Clwyd South lies entirely within the old county of Clwyd in North-East Wales, with around two-thirds in Wrexham county borough and the remainder in Denbighshire.

The constituency has a population of approximately 70,000 and stretches north-south from Brymbo, where one of the region’s biggest steelworks once stood, to Chirk and east-west from Bronington near the Shropshire border to Llandrillo, making it one of Wales’s largest in terms of area.

Other major towns and communities in Clwyd South include Cefn Mawr, Coedpoeth, Corwen, Johnstown, Llangollen, Rhosllanerchrugog – home to The Stiwt theatre – and Ruabon.

Two beautiful valleys, the Dee and Ceiriog, cut through the constituency and provide rich veins of tourism potential. The latter was where the Battle of Crogen took place in 1165, which saw King Henry II’s army forced to retreat by brave Welsh soldiers.

The tourism sector is particularly key for Clwyd South. Farming is also an important industry and the public sector is a big employer, while there remain high levels of manufacturing jobs.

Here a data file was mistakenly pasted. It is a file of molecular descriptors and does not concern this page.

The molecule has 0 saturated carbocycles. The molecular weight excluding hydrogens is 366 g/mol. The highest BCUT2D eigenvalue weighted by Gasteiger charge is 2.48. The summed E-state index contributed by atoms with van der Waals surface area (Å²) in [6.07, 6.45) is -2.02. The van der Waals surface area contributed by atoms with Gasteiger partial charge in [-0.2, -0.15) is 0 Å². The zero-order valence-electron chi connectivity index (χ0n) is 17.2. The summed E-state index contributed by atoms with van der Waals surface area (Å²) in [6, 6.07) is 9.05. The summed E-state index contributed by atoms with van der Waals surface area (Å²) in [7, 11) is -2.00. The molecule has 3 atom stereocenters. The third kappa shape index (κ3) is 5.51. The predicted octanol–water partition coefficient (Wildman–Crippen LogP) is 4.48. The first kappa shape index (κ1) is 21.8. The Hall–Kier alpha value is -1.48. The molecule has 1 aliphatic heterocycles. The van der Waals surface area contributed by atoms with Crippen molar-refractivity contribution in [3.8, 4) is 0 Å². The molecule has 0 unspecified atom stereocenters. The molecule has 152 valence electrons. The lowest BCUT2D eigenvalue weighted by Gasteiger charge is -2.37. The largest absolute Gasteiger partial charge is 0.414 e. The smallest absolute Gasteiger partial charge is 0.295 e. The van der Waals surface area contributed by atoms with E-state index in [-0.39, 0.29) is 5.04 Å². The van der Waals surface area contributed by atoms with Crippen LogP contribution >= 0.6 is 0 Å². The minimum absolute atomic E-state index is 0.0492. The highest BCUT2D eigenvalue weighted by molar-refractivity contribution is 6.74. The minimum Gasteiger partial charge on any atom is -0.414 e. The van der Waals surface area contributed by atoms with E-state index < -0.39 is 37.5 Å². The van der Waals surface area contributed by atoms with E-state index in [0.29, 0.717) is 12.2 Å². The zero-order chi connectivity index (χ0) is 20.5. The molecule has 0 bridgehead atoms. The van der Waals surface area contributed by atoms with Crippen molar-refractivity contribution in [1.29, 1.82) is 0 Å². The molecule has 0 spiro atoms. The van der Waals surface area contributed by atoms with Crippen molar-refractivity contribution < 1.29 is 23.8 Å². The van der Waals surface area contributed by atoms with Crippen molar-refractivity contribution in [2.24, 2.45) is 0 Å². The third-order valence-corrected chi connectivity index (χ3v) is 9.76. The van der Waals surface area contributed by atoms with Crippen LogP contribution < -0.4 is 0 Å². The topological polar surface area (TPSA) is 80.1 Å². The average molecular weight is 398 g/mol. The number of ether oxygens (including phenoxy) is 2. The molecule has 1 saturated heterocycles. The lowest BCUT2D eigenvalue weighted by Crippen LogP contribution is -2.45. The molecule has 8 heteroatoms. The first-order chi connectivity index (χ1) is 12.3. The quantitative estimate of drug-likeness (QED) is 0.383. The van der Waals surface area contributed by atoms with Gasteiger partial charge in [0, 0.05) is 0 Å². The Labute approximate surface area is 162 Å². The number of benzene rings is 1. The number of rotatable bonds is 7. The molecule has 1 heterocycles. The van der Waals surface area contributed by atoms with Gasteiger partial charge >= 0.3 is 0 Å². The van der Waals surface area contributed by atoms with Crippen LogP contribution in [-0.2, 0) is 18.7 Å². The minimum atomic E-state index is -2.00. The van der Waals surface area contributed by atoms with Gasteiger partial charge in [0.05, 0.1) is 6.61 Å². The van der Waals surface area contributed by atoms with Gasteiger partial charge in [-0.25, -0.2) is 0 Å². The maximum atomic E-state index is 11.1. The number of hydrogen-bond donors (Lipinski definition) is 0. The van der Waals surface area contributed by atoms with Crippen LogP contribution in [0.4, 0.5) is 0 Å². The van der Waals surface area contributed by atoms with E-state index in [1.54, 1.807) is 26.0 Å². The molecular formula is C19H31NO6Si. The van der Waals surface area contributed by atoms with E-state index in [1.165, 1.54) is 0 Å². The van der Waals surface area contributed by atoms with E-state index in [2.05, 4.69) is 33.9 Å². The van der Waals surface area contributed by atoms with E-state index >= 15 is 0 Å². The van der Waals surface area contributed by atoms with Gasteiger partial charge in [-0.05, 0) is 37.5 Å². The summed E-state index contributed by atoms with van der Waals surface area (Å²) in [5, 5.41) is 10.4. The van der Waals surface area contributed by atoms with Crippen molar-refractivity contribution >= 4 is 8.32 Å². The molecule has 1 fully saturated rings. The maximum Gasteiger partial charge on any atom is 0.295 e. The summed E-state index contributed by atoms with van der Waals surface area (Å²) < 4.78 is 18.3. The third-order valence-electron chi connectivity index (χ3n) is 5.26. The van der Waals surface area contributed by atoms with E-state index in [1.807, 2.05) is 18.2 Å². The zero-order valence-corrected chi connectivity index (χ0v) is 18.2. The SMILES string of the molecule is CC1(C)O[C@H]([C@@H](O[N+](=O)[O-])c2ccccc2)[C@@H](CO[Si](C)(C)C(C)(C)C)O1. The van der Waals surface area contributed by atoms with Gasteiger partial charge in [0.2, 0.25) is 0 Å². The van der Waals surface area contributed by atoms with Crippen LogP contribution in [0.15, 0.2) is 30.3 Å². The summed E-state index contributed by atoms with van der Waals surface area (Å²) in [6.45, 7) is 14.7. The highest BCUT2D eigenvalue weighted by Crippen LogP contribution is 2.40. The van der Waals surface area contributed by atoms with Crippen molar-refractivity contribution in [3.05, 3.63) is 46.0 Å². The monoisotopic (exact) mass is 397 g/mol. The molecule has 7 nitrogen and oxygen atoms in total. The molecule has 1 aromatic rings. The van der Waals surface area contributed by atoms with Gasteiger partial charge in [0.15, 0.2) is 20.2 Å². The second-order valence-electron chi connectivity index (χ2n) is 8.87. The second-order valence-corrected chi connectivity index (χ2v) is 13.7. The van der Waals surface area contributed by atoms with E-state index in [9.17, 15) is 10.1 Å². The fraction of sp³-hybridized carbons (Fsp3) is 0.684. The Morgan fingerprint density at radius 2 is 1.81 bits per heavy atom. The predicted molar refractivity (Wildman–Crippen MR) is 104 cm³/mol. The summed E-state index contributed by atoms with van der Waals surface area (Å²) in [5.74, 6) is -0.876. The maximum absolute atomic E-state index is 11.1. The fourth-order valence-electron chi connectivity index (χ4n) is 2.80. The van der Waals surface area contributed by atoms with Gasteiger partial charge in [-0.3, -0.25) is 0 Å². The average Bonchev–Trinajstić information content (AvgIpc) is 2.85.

Major companies include Europe’s leading trailer maker Ifor Williams in Cynwyd, wood panel manufacturer Kronospan in Chirk and Minera-based Village Bakery. Llangollen is also home to the world famous International Musical Eisteddfod and the recently-restored railway line to Corwen. The constituency also contains Bangor-on-Dee Racecourse.

Clwyd South also boasts two National Trust sites at Chirk Castle and Erdigg Hall, as well as the 200-year-old Pontcysyllte Aqueduct – the first transnational UNESCO World Heritage Site which stretches for 11 magical miles through some of the most important industrial heritage in the world.

The Stiwt is a prominent venue for Welsh language arts, and communities such as Glyn Ceiriog and Corwen continue to offer a strong cultural identity.

Clwyd South offers a bit of everything – and has much to celebrate.